MAHLATSE MMINELE (South Africa), affirming the urgency of ending sexual violence in conflict continued despite progress in the international framework, said that full use must be made of all the tools created by the Security Council.  He called for augmentation of female peacekeepers, women protection advisers and personnel trained in gender issues.  He supported the Secretary-General’s call for the Council to give due consideration to early-warning signs of sexual violence in monitoring conflict situations.  A protocol should be developed for preventing sexual abuse as part of peacekeeping mandates.  Swift responses to crimes should also be ensured and victims assisted through the Headquarter mechanisms recommended by the Secretary-General, whose proposals for a system-wide consolidated repository of information he also supported.

DAVID YITSHAK ROET (Israel), associating himself with the statement delivered on behalf of the Group of Friends, described sexual violence as a plague that must be eradicated.  It had resurfaced as a tactic of terrorism and was intended to instil fear in the hearts of communities.  As made clear by the Secretary-General’s report, sexual violence was perpetrated by both non-State actors and States that were members of the United Nations, he noted.  Silence was not an option in the face of rape, sexual slavery, forced prostitution, pregnancy, abortion and marriage, he emphasized, pointing out that women were sold as slaves in ISIL-controlled markets, and that young girls were given out as trophies to fighters returning from the battlefield.  The Syrian regime was also involved in such atrocities, he said, adding that its armed forces, intelligence services and other pro-Government factions were also using those savage tactics.  Iran supported the Syrian regime, enabling it to avoid accountability for its crimes, he added.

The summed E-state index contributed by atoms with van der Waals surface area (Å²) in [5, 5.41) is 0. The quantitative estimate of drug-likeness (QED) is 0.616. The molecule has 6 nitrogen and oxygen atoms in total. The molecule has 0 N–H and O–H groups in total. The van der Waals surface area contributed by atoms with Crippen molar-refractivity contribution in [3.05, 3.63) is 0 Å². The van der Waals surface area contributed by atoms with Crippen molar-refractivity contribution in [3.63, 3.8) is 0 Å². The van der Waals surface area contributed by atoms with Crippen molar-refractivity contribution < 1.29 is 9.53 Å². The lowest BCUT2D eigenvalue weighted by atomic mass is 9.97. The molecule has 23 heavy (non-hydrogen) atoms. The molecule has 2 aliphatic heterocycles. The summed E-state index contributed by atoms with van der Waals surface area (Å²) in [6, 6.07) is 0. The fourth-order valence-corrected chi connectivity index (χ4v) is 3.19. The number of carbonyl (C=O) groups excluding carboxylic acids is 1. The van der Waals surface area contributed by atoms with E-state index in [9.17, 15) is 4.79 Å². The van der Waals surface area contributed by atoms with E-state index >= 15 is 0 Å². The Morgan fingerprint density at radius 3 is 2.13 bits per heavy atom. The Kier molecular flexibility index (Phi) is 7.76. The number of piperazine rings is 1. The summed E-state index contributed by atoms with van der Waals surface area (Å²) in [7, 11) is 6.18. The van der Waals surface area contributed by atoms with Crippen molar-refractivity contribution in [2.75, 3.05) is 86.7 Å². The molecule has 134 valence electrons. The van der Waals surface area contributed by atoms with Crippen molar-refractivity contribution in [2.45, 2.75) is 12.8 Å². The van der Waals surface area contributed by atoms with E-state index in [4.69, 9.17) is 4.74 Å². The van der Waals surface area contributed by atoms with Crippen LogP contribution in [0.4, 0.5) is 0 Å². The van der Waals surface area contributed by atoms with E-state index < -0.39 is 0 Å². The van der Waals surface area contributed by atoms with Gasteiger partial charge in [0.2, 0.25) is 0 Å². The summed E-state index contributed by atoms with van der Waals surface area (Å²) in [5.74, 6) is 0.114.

SHAHARUDDIN ONN (Malaysia) said that support for the 82 Chibok girls released by Boko Haram must be at the forefront of response efforts.  Women’s participation in peacebuilding, and their increased participation in peacekeeping, deserved full support from all States.  Citing the role of women in the Colombia peace talks and in regional and other consultations, he said their presence as peacekeepers could foster confidence among local populations.  He announced that, as of today, Malaysia had increased the number of female personnel in UNIFIL from 26 to 40, and was taking steps to ensure that it achieved the 15 per cent target of female personnel deployed in that mission.

JEANINE MABUNDA LIOKO (Democratic Republic of the Congo) said rape had been used as a weapon of war in her country, but the situation had been improving since 2013, thanks to the Government’s commitment to the zero-tolerance United Nations policy.  “This is no longer a slogan,” she said, noting that the President had created her office, which “pooled” efforts to combat sexual violence.  “Today we’ve turned a new corner,” recognized under resolution 2277 (2016) and by successive reports of the Secretary-General since 2015, she said.  Since the 2013 joint communiqué, the Government had carried out a strategy to galvanize the Justice and Defence ministries as well as the Prosecutor-General, civil society, and traditional and religious leaders.  She went on to state that a committee established under the army to combat sexual violence and raise awareness in military camps had been supported by the United Nations.  That had led to the signing of formal commitment statements by 218 commanders, and more than 13,000 troops across the country, she said, adding that the national police were placing women at the forefront of that drive, with four women appointed at the rank of general, one of whom headed the army civic school.